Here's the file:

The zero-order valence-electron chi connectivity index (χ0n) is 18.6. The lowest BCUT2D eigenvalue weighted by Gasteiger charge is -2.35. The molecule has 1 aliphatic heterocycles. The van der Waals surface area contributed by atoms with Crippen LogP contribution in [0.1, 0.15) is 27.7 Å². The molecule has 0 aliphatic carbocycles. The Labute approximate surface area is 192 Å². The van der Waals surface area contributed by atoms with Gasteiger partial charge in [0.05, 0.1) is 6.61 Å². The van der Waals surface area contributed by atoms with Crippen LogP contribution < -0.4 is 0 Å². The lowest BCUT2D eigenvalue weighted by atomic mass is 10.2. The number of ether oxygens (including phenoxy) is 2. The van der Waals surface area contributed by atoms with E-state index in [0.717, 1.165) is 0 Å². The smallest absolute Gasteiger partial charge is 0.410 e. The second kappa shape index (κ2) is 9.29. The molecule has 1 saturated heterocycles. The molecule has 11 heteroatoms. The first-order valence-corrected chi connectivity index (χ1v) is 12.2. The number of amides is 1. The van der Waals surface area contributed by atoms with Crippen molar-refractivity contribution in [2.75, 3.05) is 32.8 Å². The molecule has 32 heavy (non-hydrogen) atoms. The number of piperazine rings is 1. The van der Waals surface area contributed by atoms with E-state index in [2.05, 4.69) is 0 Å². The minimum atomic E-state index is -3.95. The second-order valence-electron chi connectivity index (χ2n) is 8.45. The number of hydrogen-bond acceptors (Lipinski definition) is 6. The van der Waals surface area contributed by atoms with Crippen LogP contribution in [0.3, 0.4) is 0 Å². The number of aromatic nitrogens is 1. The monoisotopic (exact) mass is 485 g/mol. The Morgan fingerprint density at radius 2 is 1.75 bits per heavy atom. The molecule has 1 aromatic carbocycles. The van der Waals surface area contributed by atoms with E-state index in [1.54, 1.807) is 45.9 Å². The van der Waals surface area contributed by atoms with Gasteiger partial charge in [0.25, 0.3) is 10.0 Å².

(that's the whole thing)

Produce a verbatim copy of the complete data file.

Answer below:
The zero-order valence-electron chi connectivity index (χ0n) is 18.6. The lowest BCUT2D eigenvalue weighted by Gasteiger charge is -2.35. The molecule has 1 aliphatic heterocycles. The van der Waals surface area contributed by atoms with Crippen LogP contribution in [0.1, 0.15) is 27.7 Å². The molecule has 0 aliphatic carbocycles. The Labute approximate surface area is 192 Å². The van der Waals surface area contributed by atoms with Gasteiger partial charge in [0.05, 0.1) is 6.61 Å². The van der Waals surface area contributed by atoms with Crippen LogP contribution < -0.4 is 0 Å². The lowest BCUT2D eigenvalue weighted by atomic mass is 10.2. The number of ether oxygens (including phenoxy) is 2. The van der Waals surface area contributed by atoms with E-state index in [0.717, 1.165) is 0 Å². The smallest absolute Gasteiger partial charge is 0.410 e. The second kappa shape index (κ2) is 9.29. The molecule has 1 saturated heterocycles. The molecule has 11 heteroatoms. The first-order valence-corrected chi connectivity index (χ1v) is 12.2. The number of amides is 1. The van der Waals surface area contributed by atoms with Crippen molar-refractivity contribution in [2.75, 3.05) is 32.8 Å². The molecule has 32 heavy (non-hydrogen) atoms. The number of piperazine rings is 1. The van der Waals surface area contributed by atoms with E-state index in [2.05, 4.69) is 0 Å². The minimum atomic E-state index is -3.95. The second-order valence-electron chi connectivity index (χ2n) is 8.45. The number of hydrogen-bond acceptors (Lipinski definition) is 6. The van der Waals surface area contributed by atoms with Crippen LogP contribution in [0.3, 0.4) is 0 Å². The number of aromatic nitrogens is 1. The monoisotopic (exact) mass is 485 g/mol. The Morgan fingerprint density at radius 2 is 1.75 bits per heavy atom. The molecule has 1 aromatic carbocycles. The van der Waals surface area contributed by atoms with E-state index in [1.54, 1.807) is 45.9 Å². The van der Waals surface area contributed by atoms with Gasteiger partial charge in [0.25, 0.3) is 10.0 Å².